by Einar Du Rietz How can we ever forget the Climate-gate scandal that erupted right in time for the Copenhagen debacle. Or fail to note that, interestingly enough, some of the more stunning revelations – Holland-gate etc – were made just after the conference. Now, during the count down for Cancun, it’s worth the effort to […]

  • Expectations Low for Cancun after Chinese Failure

    by Einar Du Rietz

    Better bring to the next climate conference

    According to reports from the recent preparatory climate conference in China, the so called world leaders – most eager to show off in Copenhagen a year ago – are trying to avoid even showing up for the conference in Cancun, instead commissioning their ministers for environment to take the embarrassment.

    One enlightning report comes from Louise Gray, in the Daily Telegraph. Writes Gray; “There are fears that Cancun may not even meet the drastically low expectations of its participants, and that the UN-wide process of negotiation could be abandoned in favour of thrashing out an agreement in a smaller group such as the G8.”

  • Another Domino Falls: UK’s Leading Scientific Body Retreats on Climate Change Agenda

    By Patrick Henningsen
    21st Century Wire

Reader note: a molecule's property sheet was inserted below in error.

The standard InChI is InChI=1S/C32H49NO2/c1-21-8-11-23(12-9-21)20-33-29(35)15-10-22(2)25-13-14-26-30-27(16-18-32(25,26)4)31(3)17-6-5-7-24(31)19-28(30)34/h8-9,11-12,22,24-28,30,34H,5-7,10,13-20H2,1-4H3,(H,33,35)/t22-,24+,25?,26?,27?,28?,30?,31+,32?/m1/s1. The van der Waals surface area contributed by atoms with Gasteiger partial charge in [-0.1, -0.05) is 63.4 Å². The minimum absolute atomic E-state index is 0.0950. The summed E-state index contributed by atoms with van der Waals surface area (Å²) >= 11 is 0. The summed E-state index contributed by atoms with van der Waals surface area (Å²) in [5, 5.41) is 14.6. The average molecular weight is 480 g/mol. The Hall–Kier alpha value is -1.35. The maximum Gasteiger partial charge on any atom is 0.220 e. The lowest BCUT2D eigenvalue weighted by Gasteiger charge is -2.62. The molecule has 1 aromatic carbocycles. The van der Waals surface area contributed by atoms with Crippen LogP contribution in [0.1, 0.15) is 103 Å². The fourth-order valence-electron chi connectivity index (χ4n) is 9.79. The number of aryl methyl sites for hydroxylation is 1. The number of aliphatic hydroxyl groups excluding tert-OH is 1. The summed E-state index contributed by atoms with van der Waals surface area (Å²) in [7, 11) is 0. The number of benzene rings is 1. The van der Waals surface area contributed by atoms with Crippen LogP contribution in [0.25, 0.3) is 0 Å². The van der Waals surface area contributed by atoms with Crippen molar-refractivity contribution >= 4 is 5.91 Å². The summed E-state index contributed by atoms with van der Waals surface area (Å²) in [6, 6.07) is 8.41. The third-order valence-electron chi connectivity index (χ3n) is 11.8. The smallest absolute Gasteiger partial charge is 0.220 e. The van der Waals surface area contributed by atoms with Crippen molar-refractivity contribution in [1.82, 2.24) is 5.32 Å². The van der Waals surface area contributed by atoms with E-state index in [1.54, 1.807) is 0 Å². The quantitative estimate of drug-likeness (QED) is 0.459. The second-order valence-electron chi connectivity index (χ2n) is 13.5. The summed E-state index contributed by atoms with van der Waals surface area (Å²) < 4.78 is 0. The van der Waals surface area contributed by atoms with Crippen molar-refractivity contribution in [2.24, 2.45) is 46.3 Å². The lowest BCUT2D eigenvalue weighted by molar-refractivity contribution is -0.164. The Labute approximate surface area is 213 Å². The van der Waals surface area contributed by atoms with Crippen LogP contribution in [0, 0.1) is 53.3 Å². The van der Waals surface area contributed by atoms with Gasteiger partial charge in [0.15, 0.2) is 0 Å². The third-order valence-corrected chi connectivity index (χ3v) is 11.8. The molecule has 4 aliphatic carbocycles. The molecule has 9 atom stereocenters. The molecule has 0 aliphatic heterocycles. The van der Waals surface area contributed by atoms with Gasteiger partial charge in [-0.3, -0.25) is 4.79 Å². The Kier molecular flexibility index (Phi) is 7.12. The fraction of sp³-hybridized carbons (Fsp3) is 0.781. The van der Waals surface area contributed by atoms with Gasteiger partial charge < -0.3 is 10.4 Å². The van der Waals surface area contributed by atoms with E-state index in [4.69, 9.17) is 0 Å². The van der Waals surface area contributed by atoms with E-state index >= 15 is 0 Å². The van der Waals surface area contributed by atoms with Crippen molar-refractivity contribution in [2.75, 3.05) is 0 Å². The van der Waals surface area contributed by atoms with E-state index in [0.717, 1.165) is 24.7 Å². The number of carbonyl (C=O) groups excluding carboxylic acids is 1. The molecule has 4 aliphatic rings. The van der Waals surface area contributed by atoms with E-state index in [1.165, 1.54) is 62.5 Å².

Sept 30, 2010

    The UK’s leading scientific body has decided to rewrite its own definitive guide on climate change, now admitting that it is “not known” how much warmer the planet will become.

    The Royal Society has released a new guide which outlines its retreat from its former vanguard stance on the threat of climate change and man-made global warming. The decision to update their scientific guide came after 43 of its members complained that the previous versions failed to take into account the opinion of climate change sceptics.

    The new guide, entitled ‘Climate change: a summary of the science’, concedes that there are now major ‘uncertainties’ regarding the once sacred ‘scientific consensus’ behind man-made global warming theory, admitting that not only is it impossible to know for sure how the Earth’s climate will change in the future but it cannot possibly know what the effects may be. The 19-page guide states clearly, ’It is not possible to determine exactly how much the Earth will warm or exactly how the climate will change in the future, but careful estimates of potential changes and associated uncertainties have been made”.

  • Everything You Do – I Can Do Worse

    Einar Du Rietz takes a look at one of the world’s ongoing election campaigns